'all Hottentots and other free Persons of colour lawfully residing within the said Colony are, and shall be in the most full and ample manner entitled to all and every the rights, privileges, and benefits of the Law, to which any other His Majesty's subjects, lawfully residing within the said Colony, are or can be entitled.'


[52] As I have already indicated the Richtersveld, at the time of annexation, was inhabited by people who had a social and political organisation and who could not have been regarded as insufficiently civilised to possess land rights. All of this was common cause in this Court. The territory was accordingly not amenable to acquisition by occupation or settlement. In all the circumstances it is clear that the acquisition of the Richtersveld by the Proclamation was the equivalent of an acquisition by conquest or cession with the same consequences as the acquisition of the Cape Colony into which it was incorporated. It is also clear that it was so regarded by the Colonial Government. Halsbury, op cit states (para 980) that an annexation in the face of an organised society considered civilized was treated as a case of cession and not settlement even before or in the absence of cession by international formalities. Even if the Richtersveld was not acquired by conquest, then it was in any event deemed to have been acquired by cession. For present purposes it is not necessary to decide whether it was the one or the other. What is important is that it was not acquired by occupation or settlement. In this regard it is significant that there was never any settlement by the Colonial Government in the Richtersveld.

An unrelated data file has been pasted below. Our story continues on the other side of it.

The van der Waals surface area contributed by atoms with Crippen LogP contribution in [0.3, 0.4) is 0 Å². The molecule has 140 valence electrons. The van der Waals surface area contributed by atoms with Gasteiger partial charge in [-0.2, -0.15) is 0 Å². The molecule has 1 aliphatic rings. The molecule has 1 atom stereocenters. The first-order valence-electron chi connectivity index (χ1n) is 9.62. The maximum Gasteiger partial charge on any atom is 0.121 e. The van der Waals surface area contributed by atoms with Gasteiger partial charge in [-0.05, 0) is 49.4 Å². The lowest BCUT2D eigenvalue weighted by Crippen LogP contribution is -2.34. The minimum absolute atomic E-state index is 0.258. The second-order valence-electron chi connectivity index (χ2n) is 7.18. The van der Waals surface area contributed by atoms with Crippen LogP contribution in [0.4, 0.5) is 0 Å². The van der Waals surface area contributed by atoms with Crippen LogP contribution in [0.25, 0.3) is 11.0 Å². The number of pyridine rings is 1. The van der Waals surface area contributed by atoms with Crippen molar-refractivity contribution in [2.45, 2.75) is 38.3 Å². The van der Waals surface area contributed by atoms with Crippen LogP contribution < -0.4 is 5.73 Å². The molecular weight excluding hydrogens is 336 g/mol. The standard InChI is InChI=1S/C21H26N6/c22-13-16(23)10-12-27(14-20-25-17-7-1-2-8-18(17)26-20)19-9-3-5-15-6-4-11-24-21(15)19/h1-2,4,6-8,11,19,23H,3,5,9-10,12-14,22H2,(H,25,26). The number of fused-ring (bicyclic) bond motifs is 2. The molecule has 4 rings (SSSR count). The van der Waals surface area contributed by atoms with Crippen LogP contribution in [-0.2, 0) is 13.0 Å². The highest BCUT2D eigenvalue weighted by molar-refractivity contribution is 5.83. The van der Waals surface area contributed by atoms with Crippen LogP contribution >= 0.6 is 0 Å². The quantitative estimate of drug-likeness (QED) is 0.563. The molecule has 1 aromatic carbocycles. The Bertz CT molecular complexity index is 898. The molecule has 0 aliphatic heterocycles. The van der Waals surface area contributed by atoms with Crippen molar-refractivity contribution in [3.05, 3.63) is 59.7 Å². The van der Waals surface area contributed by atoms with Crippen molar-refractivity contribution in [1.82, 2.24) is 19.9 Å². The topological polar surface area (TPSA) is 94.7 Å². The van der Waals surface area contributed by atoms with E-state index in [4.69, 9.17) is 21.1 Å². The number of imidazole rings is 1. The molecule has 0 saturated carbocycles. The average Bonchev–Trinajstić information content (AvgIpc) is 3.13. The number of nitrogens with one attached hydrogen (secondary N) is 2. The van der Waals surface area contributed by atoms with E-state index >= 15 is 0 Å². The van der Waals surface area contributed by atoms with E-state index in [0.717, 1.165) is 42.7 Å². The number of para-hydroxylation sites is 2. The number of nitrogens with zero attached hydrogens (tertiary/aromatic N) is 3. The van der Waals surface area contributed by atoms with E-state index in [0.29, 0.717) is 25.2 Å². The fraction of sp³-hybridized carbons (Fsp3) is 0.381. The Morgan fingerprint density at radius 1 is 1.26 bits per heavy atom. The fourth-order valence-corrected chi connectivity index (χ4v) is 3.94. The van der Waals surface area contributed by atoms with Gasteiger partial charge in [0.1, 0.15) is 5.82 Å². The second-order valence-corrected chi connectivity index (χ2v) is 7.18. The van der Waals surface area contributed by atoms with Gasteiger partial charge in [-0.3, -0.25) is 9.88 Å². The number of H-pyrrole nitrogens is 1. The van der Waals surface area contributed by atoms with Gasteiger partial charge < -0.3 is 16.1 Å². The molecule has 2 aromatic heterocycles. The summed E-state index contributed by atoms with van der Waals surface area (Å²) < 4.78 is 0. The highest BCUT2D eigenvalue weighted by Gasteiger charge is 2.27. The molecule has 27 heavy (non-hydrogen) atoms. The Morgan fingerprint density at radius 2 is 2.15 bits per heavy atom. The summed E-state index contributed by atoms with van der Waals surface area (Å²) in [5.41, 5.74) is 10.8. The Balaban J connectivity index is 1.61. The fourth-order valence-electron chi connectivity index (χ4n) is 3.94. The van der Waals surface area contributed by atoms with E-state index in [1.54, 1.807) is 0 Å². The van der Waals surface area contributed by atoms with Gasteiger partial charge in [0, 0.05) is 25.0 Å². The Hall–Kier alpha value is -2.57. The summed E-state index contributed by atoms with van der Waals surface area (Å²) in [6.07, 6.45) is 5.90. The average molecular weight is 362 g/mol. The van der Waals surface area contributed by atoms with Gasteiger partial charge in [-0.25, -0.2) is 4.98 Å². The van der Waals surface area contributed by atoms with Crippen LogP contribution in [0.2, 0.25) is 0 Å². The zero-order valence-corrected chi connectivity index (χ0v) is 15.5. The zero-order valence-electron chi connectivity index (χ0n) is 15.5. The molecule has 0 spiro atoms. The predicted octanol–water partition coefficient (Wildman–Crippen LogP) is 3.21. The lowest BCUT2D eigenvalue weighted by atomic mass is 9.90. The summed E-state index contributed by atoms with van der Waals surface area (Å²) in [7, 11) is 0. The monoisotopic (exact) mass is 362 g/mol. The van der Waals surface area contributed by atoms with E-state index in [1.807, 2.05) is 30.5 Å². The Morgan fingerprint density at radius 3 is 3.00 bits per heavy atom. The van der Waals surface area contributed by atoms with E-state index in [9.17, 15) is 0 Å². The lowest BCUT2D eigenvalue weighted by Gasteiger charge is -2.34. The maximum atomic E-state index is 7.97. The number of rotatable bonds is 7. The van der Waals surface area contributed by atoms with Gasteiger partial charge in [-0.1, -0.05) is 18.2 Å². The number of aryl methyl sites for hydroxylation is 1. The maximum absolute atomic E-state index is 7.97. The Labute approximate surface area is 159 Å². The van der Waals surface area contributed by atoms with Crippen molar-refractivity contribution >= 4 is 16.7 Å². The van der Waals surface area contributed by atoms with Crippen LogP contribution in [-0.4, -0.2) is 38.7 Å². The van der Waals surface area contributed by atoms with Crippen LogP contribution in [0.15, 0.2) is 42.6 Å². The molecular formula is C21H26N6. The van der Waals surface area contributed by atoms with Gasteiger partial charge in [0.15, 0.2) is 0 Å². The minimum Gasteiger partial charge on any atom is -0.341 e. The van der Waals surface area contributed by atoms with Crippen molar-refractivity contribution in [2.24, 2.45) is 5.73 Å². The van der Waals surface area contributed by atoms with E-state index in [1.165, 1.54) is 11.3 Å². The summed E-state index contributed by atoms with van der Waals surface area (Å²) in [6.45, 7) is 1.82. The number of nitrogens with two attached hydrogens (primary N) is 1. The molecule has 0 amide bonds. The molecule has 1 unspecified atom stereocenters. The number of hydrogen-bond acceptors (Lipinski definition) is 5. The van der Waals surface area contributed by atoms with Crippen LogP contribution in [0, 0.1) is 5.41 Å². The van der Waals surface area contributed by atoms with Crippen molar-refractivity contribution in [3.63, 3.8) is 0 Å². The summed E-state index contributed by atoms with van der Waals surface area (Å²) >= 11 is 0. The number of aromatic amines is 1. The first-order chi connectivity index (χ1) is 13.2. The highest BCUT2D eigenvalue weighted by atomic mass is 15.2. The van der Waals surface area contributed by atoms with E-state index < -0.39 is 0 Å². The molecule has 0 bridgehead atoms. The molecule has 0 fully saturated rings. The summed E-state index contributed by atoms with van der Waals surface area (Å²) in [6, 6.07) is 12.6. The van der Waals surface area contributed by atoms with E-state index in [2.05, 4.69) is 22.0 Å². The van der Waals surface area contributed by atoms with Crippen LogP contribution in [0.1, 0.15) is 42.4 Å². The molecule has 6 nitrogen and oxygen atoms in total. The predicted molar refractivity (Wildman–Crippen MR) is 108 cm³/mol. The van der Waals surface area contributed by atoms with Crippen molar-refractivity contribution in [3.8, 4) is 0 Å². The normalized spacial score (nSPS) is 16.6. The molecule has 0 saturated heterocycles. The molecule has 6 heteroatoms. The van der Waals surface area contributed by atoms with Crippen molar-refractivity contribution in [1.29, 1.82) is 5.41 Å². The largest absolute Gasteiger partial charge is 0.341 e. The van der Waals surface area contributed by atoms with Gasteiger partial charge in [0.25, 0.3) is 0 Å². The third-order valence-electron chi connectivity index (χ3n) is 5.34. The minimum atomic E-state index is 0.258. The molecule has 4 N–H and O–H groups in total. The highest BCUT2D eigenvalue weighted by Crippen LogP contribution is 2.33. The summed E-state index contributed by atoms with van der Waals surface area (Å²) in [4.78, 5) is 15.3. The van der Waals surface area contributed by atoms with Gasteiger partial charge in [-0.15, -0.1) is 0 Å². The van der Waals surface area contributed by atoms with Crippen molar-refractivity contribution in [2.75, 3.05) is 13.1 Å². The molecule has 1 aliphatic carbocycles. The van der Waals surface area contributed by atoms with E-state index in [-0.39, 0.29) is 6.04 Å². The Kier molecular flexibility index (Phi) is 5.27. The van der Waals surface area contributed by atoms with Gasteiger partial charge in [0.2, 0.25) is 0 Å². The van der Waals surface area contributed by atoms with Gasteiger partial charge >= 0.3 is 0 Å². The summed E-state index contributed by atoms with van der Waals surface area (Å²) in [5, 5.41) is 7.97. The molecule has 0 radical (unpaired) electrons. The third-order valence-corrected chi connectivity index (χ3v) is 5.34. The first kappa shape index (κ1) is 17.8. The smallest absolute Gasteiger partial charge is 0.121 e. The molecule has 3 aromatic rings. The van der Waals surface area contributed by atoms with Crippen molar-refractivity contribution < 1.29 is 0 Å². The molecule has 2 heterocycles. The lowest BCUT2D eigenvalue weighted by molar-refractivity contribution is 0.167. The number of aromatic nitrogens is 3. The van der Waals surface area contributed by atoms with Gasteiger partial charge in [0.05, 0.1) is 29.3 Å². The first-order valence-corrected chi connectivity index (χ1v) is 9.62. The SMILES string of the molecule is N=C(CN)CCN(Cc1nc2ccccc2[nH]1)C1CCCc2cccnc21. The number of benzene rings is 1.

[53] At one time protagonists of the so-called doctrine of recognition held the view that annexation of land by the British Crown resulted in the abolition of all pre-existing customary rights and interests in land except those rights, which the Crown chose, in the exercise of its sovereignty, to recognise. It was held that this was so whether the assumption of sovereignty was by way of conquest, cession or annexation, or the occupation of territory that was not at the time held under another sovereign. So, for example, it was stated by Lord Dunedin in Vajesingji Joravarsingji v Secretary of State for India (1924) LR 51 Ind App 357 at 360 that: